I pulled up my big girl pants, and got the job done. Ceiling, walls, trim, and doors. It’s not nearly up to Gary standards, but I knew that when I started. Perhaps buoyed from confidence in conquering one fear, I made the bold decision to take it a step even further. …


Over the years, I’ve made adjustments in getting household jobs done in a way I can manage. Heavy outdoor equipment like gas powered weed wackers and leaf blowers were replaced with lighter (and not quite as efficient) battery powered models. (Yay, environment!) One of the things I had never had to courage to attempt was drilling holes anywhere in my house. No new holes had been drilled in my house in the past 12 years. I’m the one who walks through my own paint drips. I’ve always been sure that any attempt I make to drill a hole in a wall would result in the complete destruction of said wall. It’s just how I role. 

But my beautiful new Sea Island Cotton guest room needed new window treatments. And that meant new curtain rods, which meant drilling new holes. I fully had a plan to continue to avoid the drill. I ordered rod holders on Facebook that promised I could just hammer them into the window frame. But I’m also incredibly impatient. My room was nearly finished, I had a curtain, curtain rod (with hardware), and stuff ordered off of Facebook takes an insanely long time to arrive. So I ventured down to the basement to pull our the dreaded electric drill. 

I was so nervous! I was so proud of my paint work, and feared I would ruin everything. I had no idea what I was doing. I dutifully read all the instructions, and thank God for You Tube videos. Let me assure you, it was not a perfect success. The plastic thing-a-ma-jingies meant to secure the screw in the drywall completely fell apart. I’m still not entirely sure the whole window treatment will not come crashing down at some point. This is where my husband and I were always very different. I get frustrated, and go with “it’s good enough,” where he would keep at it until it was damned near perfect. But for me, it was a small step and big milestone all at once. I used a freaking power drill!! The house didn’t fall down! And, I truly like what I created.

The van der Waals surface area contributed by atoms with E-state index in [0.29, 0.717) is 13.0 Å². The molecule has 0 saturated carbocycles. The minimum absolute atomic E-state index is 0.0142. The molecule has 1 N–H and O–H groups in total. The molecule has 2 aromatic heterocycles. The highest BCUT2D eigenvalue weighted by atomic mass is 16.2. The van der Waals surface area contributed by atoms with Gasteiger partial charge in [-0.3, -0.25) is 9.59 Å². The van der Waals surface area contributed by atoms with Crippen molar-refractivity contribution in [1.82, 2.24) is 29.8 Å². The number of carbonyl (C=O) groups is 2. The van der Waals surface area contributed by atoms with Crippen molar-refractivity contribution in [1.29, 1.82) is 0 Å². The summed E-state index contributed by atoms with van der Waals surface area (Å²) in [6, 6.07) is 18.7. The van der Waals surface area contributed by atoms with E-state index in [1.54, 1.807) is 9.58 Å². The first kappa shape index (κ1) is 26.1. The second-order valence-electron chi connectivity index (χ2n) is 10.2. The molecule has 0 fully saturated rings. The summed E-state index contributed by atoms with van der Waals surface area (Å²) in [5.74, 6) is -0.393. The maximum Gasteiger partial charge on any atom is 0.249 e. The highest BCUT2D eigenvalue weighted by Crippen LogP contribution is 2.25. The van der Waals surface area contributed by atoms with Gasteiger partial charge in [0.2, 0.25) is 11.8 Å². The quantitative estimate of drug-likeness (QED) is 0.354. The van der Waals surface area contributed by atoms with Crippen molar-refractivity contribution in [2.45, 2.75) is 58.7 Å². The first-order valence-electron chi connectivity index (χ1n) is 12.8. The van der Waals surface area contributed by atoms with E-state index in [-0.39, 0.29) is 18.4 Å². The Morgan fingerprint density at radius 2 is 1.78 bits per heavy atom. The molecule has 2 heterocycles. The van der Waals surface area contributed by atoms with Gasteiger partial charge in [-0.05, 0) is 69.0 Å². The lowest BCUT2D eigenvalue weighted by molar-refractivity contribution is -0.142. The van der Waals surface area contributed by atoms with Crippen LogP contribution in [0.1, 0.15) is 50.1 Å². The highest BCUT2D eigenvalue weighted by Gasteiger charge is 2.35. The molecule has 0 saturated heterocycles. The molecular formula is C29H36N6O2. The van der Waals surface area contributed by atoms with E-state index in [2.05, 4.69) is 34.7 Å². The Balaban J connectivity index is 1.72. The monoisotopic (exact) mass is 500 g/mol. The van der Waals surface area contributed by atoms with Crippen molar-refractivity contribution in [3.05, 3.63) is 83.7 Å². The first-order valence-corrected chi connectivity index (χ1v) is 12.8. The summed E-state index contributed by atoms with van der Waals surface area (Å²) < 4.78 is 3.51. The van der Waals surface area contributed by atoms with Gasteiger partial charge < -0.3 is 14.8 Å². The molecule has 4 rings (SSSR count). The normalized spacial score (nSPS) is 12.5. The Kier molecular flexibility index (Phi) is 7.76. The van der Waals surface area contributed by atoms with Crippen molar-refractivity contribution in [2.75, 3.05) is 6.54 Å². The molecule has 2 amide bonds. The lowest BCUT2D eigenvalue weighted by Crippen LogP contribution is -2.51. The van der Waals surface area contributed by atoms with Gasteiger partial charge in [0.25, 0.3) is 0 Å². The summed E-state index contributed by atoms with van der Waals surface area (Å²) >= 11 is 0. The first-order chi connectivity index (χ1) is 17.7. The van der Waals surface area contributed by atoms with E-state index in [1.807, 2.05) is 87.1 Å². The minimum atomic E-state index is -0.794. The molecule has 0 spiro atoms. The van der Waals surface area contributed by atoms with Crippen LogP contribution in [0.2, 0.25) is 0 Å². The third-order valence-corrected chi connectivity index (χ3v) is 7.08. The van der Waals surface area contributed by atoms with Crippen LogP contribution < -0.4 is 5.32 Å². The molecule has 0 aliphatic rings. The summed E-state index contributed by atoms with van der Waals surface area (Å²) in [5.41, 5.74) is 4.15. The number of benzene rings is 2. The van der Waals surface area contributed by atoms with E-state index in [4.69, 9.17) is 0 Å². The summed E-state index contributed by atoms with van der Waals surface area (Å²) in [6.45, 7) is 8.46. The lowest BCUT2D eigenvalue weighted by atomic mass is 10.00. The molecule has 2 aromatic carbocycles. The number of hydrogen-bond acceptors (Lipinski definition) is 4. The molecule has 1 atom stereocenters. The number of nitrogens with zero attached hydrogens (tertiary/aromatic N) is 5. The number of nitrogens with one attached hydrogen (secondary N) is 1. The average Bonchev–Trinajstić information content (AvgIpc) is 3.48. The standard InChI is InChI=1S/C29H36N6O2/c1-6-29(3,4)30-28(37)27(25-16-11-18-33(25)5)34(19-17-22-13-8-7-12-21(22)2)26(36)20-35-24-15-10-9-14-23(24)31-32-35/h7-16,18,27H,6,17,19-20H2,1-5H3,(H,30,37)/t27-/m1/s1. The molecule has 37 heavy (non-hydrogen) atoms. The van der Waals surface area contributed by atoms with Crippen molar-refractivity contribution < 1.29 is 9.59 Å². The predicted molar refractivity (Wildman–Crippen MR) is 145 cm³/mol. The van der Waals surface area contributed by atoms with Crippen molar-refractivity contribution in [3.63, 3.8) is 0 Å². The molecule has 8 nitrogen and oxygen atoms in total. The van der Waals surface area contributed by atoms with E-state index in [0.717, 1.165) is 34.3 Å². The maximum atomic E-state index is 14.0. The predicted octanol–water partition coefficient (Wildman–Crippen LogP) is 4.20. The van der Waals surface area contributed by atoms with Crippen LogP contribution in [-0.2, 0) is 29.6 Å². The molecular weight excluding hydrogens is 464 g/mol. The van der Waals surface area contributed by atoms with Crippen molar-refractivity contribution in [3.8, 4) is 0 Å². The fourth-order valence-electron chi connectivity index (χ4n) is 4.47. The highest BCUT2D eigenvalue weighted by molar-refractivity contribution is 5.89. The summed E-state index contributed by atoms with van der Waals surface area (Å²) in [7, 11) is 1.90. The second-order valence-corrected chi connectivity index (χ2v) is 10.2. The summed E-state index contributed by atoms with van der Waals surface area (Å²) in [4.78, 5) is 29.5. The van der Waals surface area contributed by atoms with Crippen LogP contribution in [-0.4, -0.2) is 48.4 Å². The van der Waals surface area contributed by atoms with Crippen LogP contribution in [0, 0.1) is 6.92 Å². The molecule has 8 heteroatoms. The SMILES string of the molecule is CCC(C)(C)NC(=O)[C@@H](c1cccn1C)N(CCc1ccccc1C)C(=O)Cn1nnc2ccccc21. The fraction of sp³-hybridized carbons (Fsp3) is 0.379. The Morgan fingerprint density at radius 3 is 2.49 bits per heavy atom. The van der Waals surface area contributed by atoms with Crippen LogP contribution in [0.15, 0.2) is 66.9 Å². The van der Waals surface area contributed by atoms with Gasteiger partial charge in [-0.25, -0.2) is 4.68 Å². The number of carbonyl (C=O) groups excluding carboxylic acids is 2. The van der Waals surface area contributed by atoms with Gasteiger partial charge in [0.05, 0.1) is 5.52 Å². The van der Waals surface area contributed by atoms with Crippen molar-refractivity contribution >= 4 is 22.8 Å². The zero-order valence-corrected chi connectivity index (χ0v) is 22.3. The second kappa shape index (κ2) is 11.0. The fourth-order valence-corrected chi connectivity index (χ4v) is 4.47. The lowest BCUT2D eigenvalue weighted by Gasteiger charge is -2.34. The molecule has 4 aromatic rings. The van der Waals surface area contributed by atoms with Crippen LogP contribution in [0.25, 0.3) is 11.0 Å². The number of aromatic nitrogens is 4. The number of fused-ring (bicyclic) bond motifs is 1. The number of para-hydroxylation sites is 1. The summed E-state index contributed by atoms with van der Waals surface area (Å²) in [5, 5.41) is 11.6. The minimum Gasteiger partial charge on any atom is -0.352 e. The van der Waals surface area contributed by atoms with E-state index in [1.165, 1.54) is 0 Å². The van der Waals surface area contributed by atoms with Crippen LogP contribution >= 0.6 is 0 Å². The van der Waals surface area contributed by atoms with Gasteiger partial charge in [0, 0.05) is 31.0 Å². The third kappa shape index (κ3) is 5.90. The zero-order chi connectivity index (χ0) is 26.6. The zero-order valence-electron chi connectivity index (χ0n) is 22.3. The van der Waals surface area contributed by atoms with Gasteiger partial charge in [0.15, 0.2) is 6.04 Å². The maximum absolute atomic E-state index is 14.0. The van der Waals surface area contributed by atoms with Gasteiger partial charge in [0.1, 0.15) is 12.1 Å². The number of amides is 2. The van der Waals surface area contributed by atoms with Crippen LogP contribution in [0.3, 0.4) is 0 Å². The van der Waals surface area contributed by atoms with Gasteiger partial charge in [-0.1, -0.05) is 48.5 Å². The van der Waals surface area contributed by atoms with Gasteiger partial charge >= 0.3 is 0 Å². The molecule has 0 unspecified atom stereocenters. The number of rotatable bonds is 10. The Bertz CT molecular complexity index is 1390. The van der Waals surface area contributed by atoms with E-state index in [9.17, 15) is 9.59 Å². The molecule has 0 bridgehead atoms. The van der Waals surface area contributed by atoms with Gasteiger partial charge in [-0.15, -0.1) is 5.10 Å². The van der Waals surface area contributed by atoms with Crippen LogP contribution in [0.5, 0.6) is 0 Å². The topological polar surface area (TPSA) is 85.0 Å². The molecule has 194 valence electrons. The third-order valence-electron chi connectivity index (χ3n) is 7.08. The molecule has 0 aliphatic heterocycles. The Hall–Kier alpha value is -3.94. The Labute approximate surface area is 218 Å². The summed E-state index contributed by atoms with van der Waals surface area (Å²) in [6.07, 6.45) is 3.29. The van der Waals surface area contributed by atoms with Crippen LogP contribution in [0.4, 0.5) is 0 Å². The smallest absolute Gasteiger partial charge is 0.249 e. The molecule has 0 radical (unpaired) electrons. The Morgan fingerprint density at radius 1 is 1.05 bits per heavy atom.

Triggers are so hard to overcome. I’m not sure they are ever completely overcome. I will not eagerly await the next opportunity to paint or use power tools. But at least now I know I can. 


Lisa Boone Bogacki is a solo mom of three, a physical therapist, canine and equine massage therapist, widow, daughter, sister, and friend. She was blessed with 17 years spent with her very own Prince Charming, only to have her healthy, active husband die in his sleep 3 days after their 16th wedding anniversary. That was eleven years ago, and she shares it still seems very surreal. There is no “What to Expect When Your 42-Year-Old Husband Dies in His Sleep” manual, but hopefully through the magic of the internet, she hopes we can all support and help each other.